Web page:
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Black Death & Syphilis

Definition A: an epidemic is the rapid spread of infectious disease to a large number of people in a given population of a given area within a short period of time.

Definition B: a pandemic is an epidemic of infectious disease that has spread across a large region; for instance continents, or even worldwide.

Initially, the host human populations were separated by long distances, therefore the epidemics stayed local, and populations developed immunity against local diseases.

The expanding  “Evil” Empire of Eurasia established during the XIII-XIV centuries the road and seaway networks over long distances with key points at crossroads that turned into capitals of countries after the Empire disintegrated. This disintegration has led to dramatic consequences for Europe and accelerated the development of human civilization.

The plague disease is commonly present in populations of fleas carried by ground rodents, including marmots, in  Central Asia, Kurdistan, Western Asia, Northern India, and Uganda from which it spread to China and India.

The great waves of the plague originated in China and traveled along the Silk Road with allegedly “Mongol” armies and traders or it could have come via ship. By the end of 1346, the plague had reached the seaports of Europe.

From Italy, the disease spread northwest across Europe, striking France, Spain, Portugal, and England by June 1348, then turned and spread east through Germany and Scandinavia from 1348 to 1350. The plague struck various regions in the Middle East during the pandemic, leading to serious depopulation and permanent change in both economic and social structures. By autumn of 1347, the plague reached Alexandria in Egypt, through the port’s trade with Constantinople, and ports on the Black Sea.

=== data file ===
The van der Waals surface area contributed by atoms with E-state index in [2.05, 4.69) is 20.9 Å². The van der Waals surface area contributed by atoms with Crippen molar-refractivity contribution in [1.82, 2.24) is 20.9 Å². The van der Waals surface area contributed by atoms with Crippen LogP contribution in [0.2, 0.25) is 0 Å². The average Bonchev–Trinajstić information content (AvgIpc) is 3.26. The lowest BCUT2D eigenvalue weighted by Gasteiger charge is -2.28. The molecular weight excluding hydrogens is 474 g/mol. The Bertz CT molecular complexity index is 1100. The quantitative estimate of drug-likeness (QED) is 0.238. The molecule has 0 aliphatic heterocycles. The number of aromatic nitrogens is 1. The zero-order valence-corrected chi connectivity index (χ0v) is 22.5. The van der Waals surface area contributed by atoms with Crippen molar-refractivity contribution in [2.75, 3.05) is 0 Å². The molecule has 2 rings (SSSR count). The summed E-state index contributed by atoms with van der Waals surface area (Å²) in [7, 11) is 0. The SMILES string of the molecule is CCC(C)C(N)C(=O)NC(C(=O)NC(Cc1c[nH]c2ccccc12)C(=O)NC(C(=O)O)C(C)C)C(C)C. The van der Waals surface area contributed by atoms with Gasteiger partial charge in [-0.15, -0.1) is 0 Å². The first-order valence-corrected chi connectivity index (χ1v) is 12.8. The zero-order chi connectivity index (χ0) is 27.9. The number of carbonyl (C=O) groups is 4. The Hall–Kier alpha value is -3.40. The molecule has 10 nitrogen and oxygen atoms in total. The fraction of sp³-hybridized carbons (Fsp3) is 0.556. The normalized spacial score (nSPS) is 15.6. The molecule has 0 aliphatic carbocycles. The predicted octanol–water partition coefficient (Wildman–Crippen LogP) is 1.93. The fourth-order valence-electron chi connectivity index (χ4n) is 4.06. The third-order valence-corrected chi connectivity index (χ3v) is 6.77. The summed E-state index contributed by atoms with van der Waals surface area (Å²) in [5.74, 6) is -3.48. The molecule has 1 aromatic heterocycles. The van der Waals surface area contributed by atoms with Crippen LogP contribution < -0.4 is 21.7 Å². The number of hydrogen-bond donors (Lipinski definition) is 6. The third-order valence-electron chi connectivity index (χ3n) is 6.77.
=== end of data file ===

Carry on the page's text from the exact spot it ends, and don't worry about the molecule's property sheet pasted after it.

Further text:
Black Death is a reflection of the extremely drastic measures in the XIV-XV centuries undertaken “Evil” Empire of Eurasia to prevent further spread of plagues by military operations of containment by isolating and killing populations of infected territories under pretexts of religious and/or ethnic cleansing.

Corollary A: Several existing conditions such as war, famine, and weather contributed to the severity of the Black Death. Most of the victims of plagues were due to the Black Death military operations and not to the disease proper. Moreover, they became one of the prime movers of the disintegration of the Evil Empire.


Syphilis was carried from the Americas to Europe by the returning crewmen from Christopher Columbus‘s voyageThe first outbreak of syphilis in Europe occurred in 1494 or 1495 in Naples, Italy, during a French victorious invasion. Charles VIII, born in 1470, was crowned King of Naples in 1494 and died of syphilis in 1498 at the age of 28.
To celebrate the soft conditions of the surrender of Naples the festivities with lots of wine and sex included were organized by the government of Naples. French victors from King Charles VIII down to the rank and file participated and were infected with syphilis, to be called French disease thereafter.
Corollary B: The epidemic of syphilis was widely regarded as God’s punishment and facilitated the propagation of Protestantism in France and Northern Europe.

Corollary C: Epidemics of syphilis, plague, pox, and cholera have played a major role in the civilization of the homo sapience species. This is ignored by the adepts of consensual history due to the erroneous chronology of Scaliger and Petavious it is based upon.


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